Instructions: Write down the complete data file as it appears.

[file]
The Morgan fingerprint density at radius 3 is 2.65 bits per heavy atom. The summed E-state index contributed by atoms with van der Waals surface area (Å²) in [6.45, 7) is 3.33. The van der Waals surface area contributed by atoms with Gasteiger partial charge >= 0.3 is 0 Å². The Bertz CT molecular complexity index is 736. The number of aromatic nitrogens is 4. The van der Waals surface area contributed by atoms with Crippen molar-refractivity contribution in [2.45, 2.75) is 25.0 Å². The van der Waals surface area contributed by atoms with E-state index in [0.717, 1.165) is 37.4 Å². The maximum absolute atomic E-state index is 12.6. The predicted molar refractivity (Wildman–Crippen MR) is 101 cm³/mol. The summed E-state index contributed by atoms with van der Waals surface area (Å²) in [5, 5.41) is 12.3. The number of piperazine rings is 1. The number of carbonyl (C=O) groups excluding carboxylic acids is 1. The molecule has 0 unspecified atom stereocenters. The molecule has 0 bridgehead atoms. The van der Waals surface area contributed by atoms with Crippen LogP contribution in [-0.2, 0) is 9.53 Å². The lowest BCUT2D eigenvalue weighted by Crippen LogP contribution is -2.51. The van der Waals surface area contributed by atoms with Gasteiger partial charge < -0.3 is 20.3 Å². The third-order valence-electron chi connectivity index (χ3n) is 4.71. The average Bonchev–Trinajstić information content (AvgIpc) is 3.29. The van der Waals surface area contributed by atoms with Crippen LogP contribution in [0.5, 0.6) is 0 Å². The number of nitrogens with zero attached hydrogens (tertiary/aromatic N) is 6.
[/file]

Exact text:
The Morgan fingerprint density at radius 3 is 2.65 bits per heavy atom. The summed E-state index contributed by atoms with van der Waals surface area (Å²) in [6.45, 7) is 3.33. The van der Waals surface area contributed by atoms with Gasteiger partial charge >= 0.3 is 0 Å². The Bertz CT molecular complexity index is 736. The number of aromatic nitrogens is 4. The van der Waals surface area contributed by atoms with Crippen molar-refractivity contribution in [2.45, 2.75) is 25.0 Å². The van der Waals surface area contributed by atoms with E-state index in [0.717, 1.165) is 37.4 Å². The maximum absolute atomic E-state index is 12.6. The predicted molar refractivity (Wildman–Crippen MR) is 101 cm³/mol. The summed E-state index contributed by atoms with van der Waals surface area (Å²) in [5, 5.41) is 12.3. The number of piperazine rings is 1. The number of carbonyl (C=O) groups excluding carboxylic acids is 1. The molecule has 0 unspecified atom stereocenters. The molecule has 0 bridgehead atoms. The van der Waals surface area contributed by atoms with Crippen LogP contribution in [-0.2, 0) is 9.53 Å². The lowest BCUT2D eigenvalue weighted by Crippen LogP contribution is -2.51. The van der Waals surface area contributed by atoms with Gasteiger partial charge < -0.3 is 20.3 Å². The third-order valence-electron chi connectivity index (χ3n) is 4.71. The average Bonchev–Trinajstić information content (AvgIpc) is 3.29. The van der Waals surface area contributed by atoms with Crippen LogP contribution in [0.5, 0.6) is 0 Å². The number of nitrogens with zero attached hydrogens (tertiary/aromatic N) is 6.